Extensively drug-resistant tuberculosis (XDR TB) has emerged as a significant global epidemic and poses a particular threat to HIV-infected persons. Drug-resistant TB disease is predominantly thought to develop as a result of selection pressure for drug-resistant mutant bacilli ("amplified resistance"). Drug-resistant TB disease may also occur, however, from exposure to and infection with a TB strain which is already drug-resistant ("primary transmission"). Transmission of drug-resistant TB strains has been well-described in congregate settings, such as hospitals containing highly immunocompromised patients, but few studies have evaluated population-level transmission of drug-resistant TB, and none have done so in a high HIV prevalence setting. The collision of XDR TB and HIV in South Africa offers a unique, early opportunity to study these dual epidemics, which are anticipated to converge in other countries in the future. The current global crisis of drug-resistant TB is due to both amplified resistance and primary transmission, although the relative contribution of each is unknown.
In Aim 1 of this application, we propose a prospective, population-based, cross-sectional study to determine the proportion of new XDR TB cases which develop due to primary transmission as opposed to amplified resistance in Tugela Ferry district, a rural area of South Africa with exceedingly high rates of XDR TB and HIV co-infection. We hypothesize that over three-quarters of XDR TB cases arise due to primary transmission.
In Aim 2, we will combine molecular genotyping with contact tracing and social network analysis to provide insights into the relationships between XDR TB subjects with matching strain genotypes ("clusters") and the locations where TB transmission may be occurring. We expect to identify that transmission is occurring in not only healthcare, but also community congregate settings. The findings from this study will lead to a better understanding of XDR TB transmission patterns in the Tugela Ferry community, which is critical for targeting interventions to curb the ongoing XDR TB epidemic. The proposed study will be the first to integrate epidemiologic, molecular, and social network analytic methods to study TB transmission in a high HIV prevalence setting. The interactions between HIV infection and drug-resistant TB have been identified as a priority research area by the NIH and the Federal TB Task Force, specifically epidemiologic research and greater use of genotyping to improve understanding of HIV and drug-resistant TB, and implementation of intensive contact tracing and outbreak investigation. This application will address these issues directly and take place at the epicenter of the convergent epidemics of TB, HIV, and drug-resistant TB in rural South Africa, where our research group has been working since 2002. Continuous, population-level surveillance for XDR TB, including culture and drug-susceptibility testing for all TB suspects in Tugela Ferry district, creates a unique opportunity to study XDR TB transmission.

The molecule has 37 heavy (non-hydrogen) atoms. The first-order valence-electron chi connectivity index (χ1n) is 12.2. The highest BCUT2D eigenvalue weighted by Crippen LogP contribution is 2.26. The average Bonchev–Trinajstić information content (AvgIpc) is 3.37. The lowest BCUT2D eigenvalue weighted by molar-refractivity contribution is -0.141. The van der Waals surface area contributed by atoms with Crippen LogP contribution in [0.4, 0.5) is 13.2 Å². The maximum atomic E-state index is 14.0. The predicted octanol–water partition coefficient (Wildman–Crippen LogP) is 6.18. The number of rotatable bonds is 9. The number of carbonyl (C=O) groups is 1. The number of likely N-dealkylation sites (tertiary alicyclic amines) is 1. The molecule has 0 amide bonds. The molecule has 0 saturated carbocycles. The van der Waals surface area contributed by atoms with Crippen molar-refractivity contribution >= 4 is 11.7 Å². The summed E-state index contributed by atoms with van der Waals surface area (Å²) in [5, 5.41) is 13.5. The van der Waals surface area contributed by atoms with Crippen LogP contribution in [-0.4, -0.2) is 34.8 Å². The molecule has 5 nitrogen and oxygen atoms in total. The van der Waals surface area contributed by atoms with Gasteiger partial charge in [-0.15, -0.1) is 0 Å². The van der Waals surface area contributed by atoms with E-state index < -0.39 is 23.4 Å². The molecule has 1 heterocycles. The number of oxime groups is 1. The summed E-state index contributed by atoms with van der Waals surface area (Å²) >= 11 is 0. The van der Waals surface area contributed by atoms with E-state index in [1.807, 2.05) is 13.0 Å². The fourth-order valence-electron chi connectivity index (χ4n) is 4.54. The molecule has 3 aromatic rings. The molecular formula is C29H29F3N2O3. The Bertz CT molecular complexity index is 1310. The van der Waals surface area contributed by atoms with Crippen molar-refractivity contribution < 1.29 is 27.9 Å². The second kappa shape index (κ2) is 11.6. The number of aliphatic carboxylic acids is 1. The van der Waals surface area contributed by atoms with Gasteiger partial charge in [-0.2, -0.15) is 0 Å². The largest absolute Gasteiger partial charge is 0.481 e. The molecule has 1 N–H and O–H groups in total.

Effective prevention of XDR TB, a disease characterized by extremely high mortality, especially in HIV-infected patients, is crucial to controlling the current epidemic and will require understanding patterns of transmission in both healthcare and community settings. This study, which combines classic contact investigation with advanced molecular epidemiologic techniques and social network analysis, will examine XDR TB transmission patterns in a high-HIV-prevalent, rural, resource-limited setting. Findings will help improve the health of individuals and communities affected by the XDR TB epidemic and will create an evidence-base to guide sound public health policy for XDR TB disease prevention throughout the developing world.
|Shah, N Sarita; Yuen, Courtney M; Heo, Moonseong et al. (2014) Yield of contact investigations in households of patients with drug-resistant tuberculosis: systematic review and meta-analysis. Clin Infect Dis 58:381-91|